SportsTurf March 2011

SportsTurf provides current, practical and technical content on issues relevant to sports turf managers, including facilities managers. Most readers are athletic field managers from the professional level through parks and recreation, universities.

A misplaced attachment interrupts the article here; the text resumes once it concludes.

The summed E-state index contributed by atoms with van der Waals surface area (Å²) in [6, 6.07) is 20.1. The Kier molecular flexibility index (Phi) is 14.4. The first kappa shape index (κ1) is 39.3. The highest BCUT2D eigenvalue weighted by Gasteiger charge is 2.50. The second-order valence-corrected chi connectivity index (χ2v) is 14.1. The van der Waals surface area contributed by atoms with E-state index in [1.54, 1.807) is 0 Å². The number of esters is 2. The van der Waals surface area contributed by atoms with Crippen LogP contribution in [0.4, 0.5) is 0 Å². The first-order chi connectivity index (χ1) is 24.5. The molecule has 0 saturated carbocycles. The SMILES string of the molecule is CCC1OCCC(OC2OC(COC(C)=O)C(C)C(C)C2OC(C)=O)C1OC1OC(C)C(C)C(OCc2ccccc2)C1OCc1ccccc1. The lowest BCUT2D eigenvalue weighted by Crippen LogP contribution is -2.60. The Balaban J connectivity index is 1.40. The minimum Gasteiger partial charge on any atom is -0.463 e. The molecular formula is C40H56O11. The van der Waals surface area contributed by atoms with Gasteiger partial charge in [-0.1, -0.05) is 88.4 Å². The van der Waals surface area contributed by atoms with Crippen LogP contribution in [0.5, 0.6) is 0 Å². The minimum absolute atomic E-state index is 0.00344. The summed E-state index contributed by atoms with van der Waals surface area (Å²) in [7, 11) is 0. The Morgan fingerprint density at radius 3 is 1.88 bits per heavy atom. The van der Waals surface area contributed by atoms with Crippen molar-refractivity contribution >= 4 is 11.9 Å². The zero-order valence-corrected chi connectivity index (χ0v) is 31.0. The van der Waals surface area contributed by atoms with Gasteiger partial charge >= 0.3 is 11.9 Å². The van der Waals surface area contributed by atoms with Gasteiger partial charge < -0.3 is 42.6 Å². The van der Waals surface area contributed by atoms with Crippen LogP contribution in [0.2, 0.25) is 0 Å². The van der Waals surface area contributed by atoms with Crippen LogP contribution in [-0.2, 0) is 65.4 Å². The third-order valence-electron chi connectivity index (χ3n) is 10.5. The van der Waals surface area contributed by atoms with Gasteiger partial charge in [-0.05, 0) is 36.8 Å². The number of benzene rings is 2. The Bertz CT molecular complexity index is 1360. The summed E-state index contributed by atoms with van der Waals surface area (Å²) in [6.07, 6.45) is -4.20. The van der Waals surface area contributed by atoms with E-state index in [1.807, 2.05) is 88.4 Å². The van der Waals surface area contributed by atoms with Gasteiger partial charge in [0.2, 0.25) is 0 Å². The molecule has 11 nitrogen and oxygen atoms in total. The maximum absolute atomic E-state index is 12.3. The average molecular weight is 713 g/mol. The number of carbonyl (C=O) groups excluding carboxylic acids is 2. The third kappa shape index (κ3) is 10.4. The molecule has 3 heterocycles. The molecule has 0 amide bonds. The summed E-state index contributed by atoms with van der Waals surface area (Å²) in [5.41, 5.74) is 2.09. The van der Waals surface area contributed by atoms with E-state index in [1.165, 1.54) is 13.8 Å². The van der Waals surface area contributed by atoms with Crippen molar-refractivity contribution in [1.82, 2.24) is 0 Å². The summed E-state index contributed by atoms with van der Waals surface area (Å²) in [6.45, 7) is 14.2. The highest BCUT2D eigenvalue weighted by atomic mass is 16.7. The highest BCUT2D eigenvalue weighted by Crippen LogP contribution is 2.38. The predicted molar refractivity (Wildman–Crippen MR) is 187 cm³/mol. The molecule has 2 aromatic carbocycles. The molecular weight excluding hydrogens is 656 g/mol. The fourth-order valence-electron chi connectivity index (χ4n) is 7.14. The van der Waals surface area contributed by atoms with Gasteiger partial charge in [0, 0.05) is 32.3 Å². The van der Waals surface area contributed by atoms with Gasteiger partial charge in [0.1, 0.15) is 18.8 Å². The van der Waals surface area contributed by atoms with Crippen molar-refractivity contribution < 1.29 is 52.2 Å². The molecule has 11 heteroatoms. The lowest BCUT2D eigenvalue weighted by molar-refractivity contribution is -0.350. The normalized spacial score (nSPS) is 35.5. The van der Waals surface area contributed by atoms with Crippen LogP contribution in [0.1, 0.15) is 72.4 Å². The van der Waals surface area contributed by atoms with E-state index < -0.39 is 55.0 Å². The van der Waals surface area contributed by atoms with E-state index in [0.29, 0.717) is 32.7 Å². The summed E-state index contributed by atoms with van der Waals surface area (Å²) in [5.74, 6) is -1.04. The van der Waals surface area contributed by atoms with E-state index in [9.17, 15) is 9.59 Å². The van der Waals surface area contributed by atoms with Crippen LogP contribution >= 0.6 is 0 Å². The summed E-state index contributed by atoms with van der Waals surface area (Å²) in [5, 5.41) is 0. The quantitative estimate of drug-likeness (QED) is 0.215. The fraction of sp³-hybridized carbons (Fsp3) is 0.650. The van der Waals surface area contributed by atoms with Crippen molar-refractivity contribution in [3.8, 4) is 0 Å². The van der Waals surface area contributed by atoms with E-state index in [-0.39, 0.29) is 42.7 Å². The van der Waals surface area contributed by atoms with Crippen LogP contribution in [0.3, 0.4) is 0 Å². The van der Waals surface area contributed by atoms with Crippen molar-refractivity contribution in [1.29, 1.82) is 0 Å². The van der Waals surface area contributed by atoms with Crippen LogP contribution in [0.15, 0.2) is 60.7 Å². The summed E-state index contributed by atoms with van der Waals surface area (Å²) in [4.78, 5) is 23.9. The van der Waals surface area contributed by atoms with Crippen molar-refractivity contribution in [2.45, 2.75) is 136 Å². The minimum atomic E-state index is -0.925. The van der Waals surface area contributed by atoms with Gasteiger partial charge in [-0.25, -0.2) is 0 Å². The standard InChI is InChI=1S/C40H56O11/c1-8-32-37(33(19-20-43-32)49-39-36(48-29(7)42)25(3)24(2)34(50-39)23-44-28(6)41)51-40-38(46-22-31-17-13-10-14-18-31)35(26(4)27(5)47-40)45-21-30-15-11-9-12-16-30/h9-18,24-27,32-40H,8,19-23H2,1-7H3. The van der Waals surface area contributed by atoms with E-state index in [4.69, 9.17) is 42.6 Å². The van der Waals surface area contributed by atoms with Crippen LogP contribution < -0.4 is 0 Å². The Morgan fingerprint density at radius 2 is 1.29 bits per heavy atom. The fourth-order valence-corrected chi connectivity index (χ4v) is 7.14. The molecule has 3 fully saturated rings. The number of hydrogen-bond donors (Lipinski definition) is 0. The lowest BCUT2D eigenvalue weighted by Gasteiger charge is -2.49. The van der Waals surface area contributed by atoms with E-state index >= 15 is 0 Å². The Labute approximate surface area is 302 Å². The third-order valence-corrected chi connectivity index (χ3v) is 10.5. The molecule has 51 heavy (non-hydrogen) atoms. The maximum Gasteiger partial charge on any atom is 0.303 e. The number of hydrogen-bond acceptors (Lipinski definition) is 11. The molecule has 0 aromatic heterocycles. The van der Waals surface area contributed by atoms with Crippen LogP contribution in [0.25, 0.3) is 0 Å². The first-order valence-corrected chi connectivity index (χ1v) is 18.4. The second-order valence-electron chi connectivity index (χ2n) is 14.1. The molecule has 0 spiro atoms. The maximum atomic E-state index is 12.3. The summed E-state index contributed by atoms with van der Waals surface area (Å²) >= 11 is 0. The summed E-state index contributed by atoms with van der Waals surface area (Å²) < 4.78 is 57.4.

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FieldScience | ByJ.T. Brosnan and G.K. Breeden New herbicides for 2011 individuals managing cool- and warm-sea- son athletic fields. Some of the new herbi- cides that will be available in 2011 are outlined below. Specticle (active ingredient- indazi- A flam) is a new preemergence herbicide from Bayer Environmental Science labeled for use on warm-season turf at rates of 2.5 to 5 oz/A. Research at the University of Ten- nessee has found that Specticle provides ef- fective preemergence control of crabgrass (Digitaria spp.) and annual bluegrass (Poa annua) at lower use rates than other pre- emergence herbicides. This herbicide is also labeled preemergence control of goosegrass (Eleusine indica). Individuals should use caution when ap- plying Specticle to athletic field turf. This herbicide has a longer residual than other preemergence herbicides; thus, there are label restrictions pertaining to not only overseeding but establishing new warm-sea- son turfgrass from stolons/sprigs or sod. Depending on application rate, turfgrass managers cannot overseed for 8 to 12 months after treatment with Specticle. Fur- thermore, the product label currently states that turfgrass managers must delay sprig- ging or sodding for 2 and 4 months after application, respectively. Imprelis (active ingredient- aminocy- clopyrachlor) is a new postemergence her- bicide from DuPont labeled for broadleaf weed control in cool-season turfgrasses, as well as zoysiagrass (Zoysia japonica) and cen- tipedegrass (Eremochloaophiuroides). Appli- cation rates for cool-season turfgrass range from 3 to 4.5 floz/A. On warm-season turf- grass, application rates cannot exceed 3 floz/A, mowing heights must be greater than ½ inch, and some temporary turfgrass in- jury must be tolerated. Similar to Specticle, this herbicide will provide effective weed control at a lower application rate than has been used with similar chemistries (i.e., mix- 10 SportsTurf | March 2011 S THE CALENDAR TURNS each year, new her- bicides are introduced into the marketplace. Many of these herbicides may benefit tures of 2,4-D + MCPP + dicamba). Im- prelis is labeled for use on golf courses, ath- letic fields, sod farms, as well as residential and commercial turf. In research trials conducted at the Uni- versity of Tennessee, seedling tall fescue and perennial ryegrass have shown tolerance to Imprelis applications for weed control. Ap- plications of Imprelis at labeled rates have not affected perennial ryegrass or tall fescue establishment. Similarly, application of Im- prelis at labeled rates 1 to 2 weeks after seeding has not been injurious either. Many athletic field managers may benefit from these attributes. Other commonly used broadleaf weed control herbicides (e.g., mixtures of 2,4-D + MCPP + dicamba) re- quire individuals to delay seeding for 3 to 4 weeks after application and restrict applica- tions to newly seeded stands until the sec- ond or third mowing. Additionally, research conducted at the University of Tennessee has demonstrated that Imprelis can be tank-mixed with Ac- claim Extra (from Bayer—active ingredient is fenoxaprop) to provide cool-season turf- grass managers with an option for poste- mergence broadleaf weed and smooth crabgrass control. SquareOne (active ingredients- carfen- trazone + quinclorac) is a new postemer- gence herbicide mixture from FMC labeled for control of certain grassy and broadleaf weeds in warm- and cool-season turfgrass as soon as 7 to 14 days after seeding. Square- One is labeled for use on golf courses, ath- letic fields, sod farms, as well as residential and commercial turf. Application rates of SquareOne range from 8 to 18 oz/A. Celsius (active ingredients- thiencar- bazone + iodosulfuron + dicamba) is a new postemergence herbicide mixture from Bayer labeled for use on select warm-season turfgrasses at rates of 2.5 to 4.9 oz/A; how- ever, turfgrass managers cannot exceed 7.4 oz/A in a single year. Celsius is not labeled for use on seashore paspalum (Paspalum vaginatum); thus, turfgrass managers with seashore paspalum athletic fields (or bermudagrass fields heavily infested with seashore paspalum) should select an alterna- tive herbicide for broadleaf weed control. Celsius is labeled for the control of a wide range of broadleaf and grassy weeds. Prelimi- nary research at the University of Tennessee and the University of Georgia has also ob- served postemergence activity on dallisgrass (Paspalum dilatatum) following applications of Celsius in mixtures with Revolver (active ingredient foramsulfuron); however, it is not clear at this time whether these treatments will provide effective, long-term control. Blindside (active ingredients- sulfen- trazone + metsulfuron) is a postemergence herbicide mixture FMC labeled for broadleaf weed control on certain cool- and warm-season turfgrasses at rates of 3.25 to 10 oz/A. Avoid applying Blindside to any cool-season turfgrasses under stress, as tem- porary injury can occur after application. Blindside is labeled for use on golf courses, athletic fields, sod farms, as well as residential and commercial turf. Research at the University of Tennessee has reported that applications of Blindside can increase the speed of ground ivy (Glechoma heder- acea) and Virginia buttonweed (Diodia vir- giniana) control compared to Manor (active ingredient metsulfuron) alone. Many of these herbicides will provide athletic field managers with new options for broadleaf and grassy weed control in 2011. Always refer to the product label for specific information on proper use, tank-mixing compatibility and turfgrass tolerance. Mention of trade names or commercial products in this publication is solely for the purpose of providing specific information and does not imply recommendation or en- dorsement by the University of Tennessee Institute of Agriculture. For more informa- tion on turfgrass weed control, visit the University of Tennessee’s turfgrass weed sci- ence web site at www.tennesseeturfgrass- ■ Dr. Jim Brosnan is assistant professor-turf- grass weed science and Greg Breeden is weed science extension assistant at the University of Tennessee.